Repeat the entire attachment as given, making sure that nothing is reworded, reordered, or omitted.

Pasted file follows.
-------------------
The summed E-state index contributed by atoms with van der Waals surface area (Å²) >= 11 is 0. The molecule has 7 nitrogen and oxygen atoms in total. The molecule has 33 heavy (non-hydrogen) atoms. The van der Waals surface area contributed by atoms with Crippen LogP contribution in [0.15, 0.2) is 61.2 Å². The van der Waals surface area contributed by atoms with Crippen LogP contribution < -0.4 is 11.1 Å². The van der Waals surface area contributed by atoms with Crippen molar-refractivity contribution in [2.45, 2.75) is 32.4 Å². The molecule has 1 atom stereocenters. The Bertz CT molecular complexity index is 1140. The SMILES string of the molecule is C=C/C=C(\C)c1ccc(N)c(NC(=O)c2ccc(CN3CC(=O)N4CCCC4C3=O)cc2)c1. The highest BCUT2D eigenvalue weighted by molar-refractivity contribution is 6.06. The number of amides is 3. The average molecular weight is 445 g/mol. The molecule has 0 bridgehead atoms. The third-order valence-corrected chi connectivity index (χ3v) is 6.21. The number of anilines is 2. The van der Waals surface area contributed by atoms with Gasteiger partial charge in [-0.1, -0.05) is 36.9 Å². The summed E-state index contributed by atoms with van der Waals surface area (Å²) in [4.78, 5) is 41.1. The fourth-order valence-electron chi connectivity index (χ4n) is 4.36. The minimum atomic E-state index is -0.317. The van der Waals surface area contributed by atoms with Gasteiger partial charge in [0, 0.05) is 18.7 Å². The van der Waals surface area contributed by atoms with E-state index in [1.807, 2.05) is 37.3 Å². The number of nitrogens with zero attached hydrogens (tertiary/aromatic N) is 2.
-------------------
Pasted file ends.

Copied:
The summed E-state index contributed by atoms with van der Waals surface area (Å²) >= 11 is 0. The molecule has 7 nitrogen and oxygen atoms in total. The molecule has 33 heavy (non-hydrogen) atoms. The van der Waals surface area contributed by atoms with Crippen LogP contribution in [0.15, 0.2) is 61.2 Å². The van der Waals surface area contributed by atoms with Crippen LogP contribution < -0.4 is 11.1 Å². The van der Waals surface area contributed by atoms with Crippen molar-refractivity contribution in [2.45, 2.75) is 32.4 Å². The molecule has 1 atom stereocenters. The Bertz CT molecular complexity index is 1140. The SMILES string of the molecule is C=C/C=C(\C)c1ccc(N)c(NC(=O)c2ccc(CN3CC(=O)N4CCCC4C3=O)cc2)c1. The highest BCUT2D eigenvalue weighted by molar-refractivity contribution is 6.06. The number of amides is 3. The average molecular weight is 445 g/mol. The molecule has 0 bridgehead atoms. The third-order valence-corrected chi connectivity index (χ3v) is 6.21. The number of anilines is 2. The van der Waals surface area contributed by atoms with Gasteiger partial charge in [-0.1, -0.05) is 36.9 Å². The summed E-state index contributed by atoms with van der Waals surface area (Å²) in [4.78, 5) is 41.1. The fourth-order valence-electron chi connectivity index (χ4n) is 4.36. The minimum atomic E-state index is -0.317. The van der Waals surface area contributed by atoms with Gasteiger partial charge in [0, 0.05) is 18.7 Å². The van der Waals surface area contributed by atoms with E-state index in [1.807, 2.05) is 37.3 Å². The number of nitrogens with zero attached hydrogens (tertiary/aromatic N) is 2.